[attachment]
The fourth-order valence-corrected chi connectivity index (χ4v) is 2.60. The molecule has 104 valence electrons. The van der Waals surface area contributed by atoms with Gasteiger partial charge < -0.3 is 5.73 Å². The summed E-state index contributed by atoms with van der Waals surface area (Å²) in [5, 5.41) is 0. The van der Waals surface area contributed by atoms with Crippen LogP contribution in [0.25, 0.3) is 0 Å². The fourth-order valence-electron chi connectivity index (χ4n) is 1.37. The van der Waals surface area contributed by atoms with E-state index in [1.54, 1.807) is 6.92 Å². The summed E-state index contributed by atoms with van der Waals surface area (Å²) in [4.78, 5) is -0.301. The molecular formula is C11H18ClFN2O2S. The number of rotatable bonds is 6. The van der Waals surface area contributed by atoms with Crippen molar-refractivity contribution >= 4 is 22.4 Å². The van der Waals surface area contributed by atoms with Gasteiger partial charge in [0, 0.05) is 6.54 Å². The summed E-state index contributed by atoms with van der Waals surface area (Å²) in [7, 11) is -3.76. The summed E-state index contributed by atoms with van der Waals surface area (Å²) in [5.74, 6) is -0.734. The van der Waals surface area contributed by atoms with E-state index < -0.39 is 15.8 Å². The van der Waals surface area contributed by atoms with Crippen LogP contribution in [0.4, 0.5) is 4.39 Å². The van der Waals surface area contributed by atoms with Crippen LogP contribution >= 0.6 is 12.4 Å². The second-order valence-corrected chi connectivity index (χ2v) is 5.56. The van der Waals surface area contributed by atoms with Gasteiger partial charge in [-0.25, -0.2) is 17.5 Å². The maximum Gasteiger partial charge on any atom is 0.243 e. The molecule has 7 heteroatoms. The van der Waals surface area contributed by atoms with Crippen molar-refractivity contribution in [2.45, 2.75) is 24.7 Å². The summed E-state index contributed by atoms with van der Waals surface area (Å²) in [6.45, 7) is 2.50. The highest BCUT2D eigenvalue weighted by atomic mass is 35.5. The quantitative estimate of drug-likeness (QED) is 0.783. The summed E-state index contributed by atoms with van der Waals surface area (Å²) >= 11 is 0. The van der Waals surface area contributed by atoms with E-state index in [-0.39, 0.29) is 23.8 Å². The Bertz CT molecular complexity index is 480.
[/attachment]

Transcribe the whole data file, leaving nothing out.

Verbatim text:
The fourth-order valence-corrected chi connectivity index (χ4v) is 2.60. The molecule has 104 valence electrons. The van der Waals surface area contributed by atoms with Gasteiger partial charge < -0.3 is 5.73 Å². The summed E-state index contributed by atoms with van der Waals surface area (Å²) in [5, 5.41) is 0. The van der Waals surface area contributed by atoms with Crippen LogP contribution in [0.25, 0.3) is 0 Å². The fourth-order valence-electron chi connectivity index (χ4n) is 1.37. The van der Waals surface area contributed by atoms with E-state index in [1.54, 1.807) is 6.92 Å². The summed E-state index contributed by atoms with van der Waals surface area (Å²) in [4.78, 5) is -0.301. The molecular formula is C11H18ClFN2O2S. The number of rotatable bonds is 6. The van der Waals surface area contributed by atoms with Crippen molar-refractivity contribution >= 4 is 22.4 Å². The van der Waals surface area contributed by atoms with Gasteiger partial charge in [0, 0.05) is 6.54 Å². The summed E-state index contributed by atoms with van der Waals surface area (Å²) in [7, 11) is -3.76. The summed E-state index contributed by atoms with van der Waals surface area (Å²) in [5.74, 6) is -0.734. The van der Waals surface area contributed by atoms with E-state index < -0.39 is 15.8 Å². The van der Waals surface area contributed by atoms with Crippen LogP contribution in [0.4, 0.5) is 4.39 Å². The van der Waals surface area contributed by atoms with Crippen LogP contribution >= 0.6 is 12.4 Å². The second-order valence-corrected chi connectivity index (χ2v) is 5.56. The van der Waals surface area contributed by atoms with Gasteiger partial charge in [-0.25, -0.2) is 17.5 Å². The maximum Gasteiger partial charge on any atom is 0.243 e. The molecule has 7 heteroatoms. The van der Waals surface area contributed by atoms with Crippen molar-refractivity contribution in [2.45, 2.75) is 24.7 Å². The summed E-state index contributed by atoms with van der Waals surface area (Å²) in [6.45, 7) is 2.50. The highest BCUT2D eigenvalue weighted by atomic mass is 35.5. The quantitative estimate of drug-likeness (QED) is 0.783. The summed E-state index contributed by atoms with van der Waals surface area (Å²) >= 11 is 0. The van der Waals surface area contributed by atoms with E-state index in [-0.39, 0.29) is 23.8 Å². The Bertz CT molecular complexity index is 480.